I like to think I’m not one of life’s over-consumerist types (says she, who had a 20-minute discussion with various people on Twitter last night about collections of Le Creuset, and colours thereof), but there is plenty of stuff in my house that I have quite an attachment to.
I have plenty of things – some small, some not so – that I absolutely love. My late Granny’s art nouveau bookcase with the silver panelling is one of them. My coffee table is another. As is the slightly shoddily-made but pretty mirror that I haggled down to a bargain basement price from the dodgy Tunisian salesman.
And there are some things that I don’t really feel strongly about one way or the other. Bedside tables bought from Ikea because they’re functional and match the chest of drawers. The little cabinet in the sitting room, transformed from a gramophone player by my late Grandpa, which is now home to a variety of stuff that doesn’t really have another home (letter paper, the camera, nail varnish). A goatskin drum that I brought back from my Gap Yah.
But not everyone is as blasé about the same things as I am.
Helping me pack up at the weekend, and making himself generally useful by shifting heavy things up into the attic, The Writer fell upon the drum as I hoofed it out from under the desk in the spare room where it’s resided since I moved in. I’d earmarked it for the pile resigned to the loft, until it was rescued by TW.
“This is amazing!” he said, grabbing it with both hands before doing that thing boys do with any sort of instrument, and beating out a quick rhythm. “Where’s it from? Can we bring it with us?!”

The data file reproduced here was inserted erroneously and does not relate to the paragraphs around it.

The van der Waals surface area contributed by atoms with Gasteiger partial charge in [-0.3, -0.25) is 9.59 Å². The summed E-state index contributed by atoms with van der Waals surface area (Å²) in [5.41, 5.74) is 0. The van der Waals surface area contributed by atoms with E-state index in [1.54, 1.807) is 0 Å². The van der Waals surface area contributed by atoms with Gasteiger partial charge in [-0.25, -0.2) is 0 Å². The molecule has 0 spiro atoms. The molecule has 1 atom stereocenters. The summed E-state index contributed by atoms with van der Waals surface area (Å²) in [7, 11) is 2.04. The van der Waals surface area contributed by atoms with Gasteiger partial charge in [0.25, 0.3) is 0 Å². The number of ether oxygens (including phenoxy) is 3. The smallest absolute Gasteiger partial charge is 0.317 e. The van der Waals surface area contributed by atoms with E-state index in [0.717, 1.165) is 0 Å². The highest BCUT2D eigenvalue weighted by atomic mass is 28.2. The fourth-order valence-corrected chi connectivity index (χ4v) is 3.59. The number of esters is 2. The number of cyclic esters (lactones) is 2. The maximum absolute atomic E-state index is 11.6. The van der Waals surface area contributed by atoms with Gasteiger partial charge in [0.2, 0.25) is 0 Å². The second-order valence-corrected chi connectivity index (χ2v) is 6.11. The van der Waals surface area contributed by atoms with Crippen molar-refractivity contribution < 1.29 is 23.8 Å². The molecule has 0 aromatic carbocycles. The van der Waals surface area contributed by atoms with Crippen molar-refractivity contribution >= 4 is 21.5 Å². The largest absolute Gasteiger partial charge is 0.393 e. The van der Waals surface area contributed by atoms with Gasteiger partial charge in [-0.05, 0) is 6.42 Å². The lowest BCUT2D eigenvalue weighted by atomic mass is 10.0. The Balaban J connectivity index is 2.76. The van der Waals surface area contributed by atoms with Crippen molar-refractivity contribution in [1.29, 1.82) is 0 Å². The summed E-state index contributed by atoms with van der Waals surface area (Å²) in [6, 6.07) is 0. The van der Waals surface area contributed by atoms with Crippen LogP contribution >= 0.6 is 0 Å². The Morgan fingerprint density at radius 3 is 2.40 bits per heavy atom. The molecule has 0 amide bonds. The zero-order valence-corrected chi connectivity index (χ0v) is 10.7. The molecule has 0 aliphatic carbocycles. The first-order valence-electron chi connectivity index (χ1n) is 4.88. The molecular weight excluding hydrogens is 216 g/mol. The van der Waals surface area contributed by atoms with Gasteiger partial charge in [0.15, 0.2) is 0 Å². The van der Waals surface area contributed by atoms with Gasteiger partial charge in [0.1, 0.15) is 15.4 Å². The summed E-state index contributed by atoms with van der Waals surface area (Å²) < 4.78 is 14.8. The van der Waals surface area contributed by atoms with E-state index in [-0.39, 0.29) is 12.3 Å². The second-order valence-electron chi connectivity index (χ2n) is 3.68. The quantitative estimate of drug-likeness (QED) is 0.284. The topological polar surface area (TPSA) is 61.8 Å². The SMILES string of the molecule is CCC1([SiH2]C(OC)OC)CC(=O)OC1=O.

I don’t tend to give it any thought these days, but to a pair of fresh eyes, I suppose it’s a rather nice little artifact. Given to me when I left by the staff and pupils of the school I’d been teaching in, it’s about a foot in size, and made of a bay and white goatskin stretched across a wooden frame. Looking at it again, I suppose it’s quite a pretty thing. And it has gen-u-wine Tanzanian heritage, rather than being a quaint “faux-ethnic” piece picked up in John Lewis (doesn’t it just. Getting it back on the plane in hand luggage was a pain in the rump).
The same went for a set of pleasingly retro kitchen scales (which also used to belong to Granny Blonde. The woman had taste), aforementioned gramophone cabinet, and a mug with an in-built cafètiere, although not for the Barnet Newman print which I brought back from my last trip to MOMA. There were, in fact, long and strident discussions about whether or not it constituted ‘art’ (I say, good enough for MOMA, good enough for me) and ended in a bout of violent tickling and the compromise that I could bring the Twombly if I left the Newman behind.
Just as well he’s enthusiastic about the Le Creuset, really.